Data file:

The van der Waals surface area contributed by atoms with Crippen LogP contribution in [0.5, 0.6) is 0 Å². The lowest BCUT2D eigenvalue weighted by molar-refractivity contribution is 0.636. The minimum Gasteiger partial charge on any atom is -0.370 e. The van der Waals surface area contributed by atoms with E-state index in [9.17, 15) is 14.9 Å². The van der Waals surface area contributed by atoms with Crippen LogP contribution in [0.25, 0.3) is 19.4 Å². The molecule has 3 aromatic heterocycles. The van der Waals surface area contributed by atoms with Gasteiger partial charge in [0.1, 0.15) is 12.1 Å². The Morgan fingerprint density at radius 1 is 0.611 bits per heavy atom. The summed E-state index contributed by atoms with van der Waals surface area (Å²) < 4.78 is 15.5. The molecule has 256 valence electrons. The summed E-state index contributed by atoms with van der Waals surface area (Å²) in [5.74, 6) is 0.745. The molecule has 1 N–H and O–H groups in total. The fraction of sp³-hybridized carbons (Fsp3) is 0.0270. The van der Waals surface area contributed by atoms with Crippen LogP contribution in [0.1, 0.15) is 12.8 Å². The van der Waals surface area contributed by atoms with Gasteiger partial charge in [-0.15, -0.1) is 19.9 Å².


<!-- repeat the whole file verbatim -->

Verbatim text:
The van der Waals surface area contributed by atoms with Crippen LogP contribution in [0.5, 0.6) is 0 Å². The lowest BCUT2D eigenvalue weighted by molar-refractivity contribution is 0.636. The minimum Gasteiger partial charge on any atom is -0.370 e. The van der Waals surface area contributed by atoms with E-state index in [9.17, 15) is 14.9 Å². The van der Waals surface area contributed by atoms with Crippen LogP contribution in [0.25, 0.3) is 19.4 Å². The molecule has 3 aromatic heterocycles. The van der Waals surface area contributed by atoms with Gasteiger partial charge in [0.1, 0.15) is 12.1 Å². The Morgan fingerprint density at radius 1 is 0.611 bits per heavy atom. The summed E-state index contributed by atoms with van der Waals surface area (Å²) < 4.78 is 15.5. The molecule has 256 valence electrons. The summed E-state index contributed by atoms with van der Waals surface area (Å²) in [5.74, 6) is 0.745. The molecule has 1 N–H and O–H groups in total. The fraction of sp³-hybridized carbons (Fsp3) is 0.0270. The van der Waals surface area contributed by atoms with Crippen LogP contribution in [0.1, 0.15) is 12.8 Å². The van der Waals surface area contributed by atoms with Gasteiger partial charge in [-0.15, -0.1) is 19.9 Å².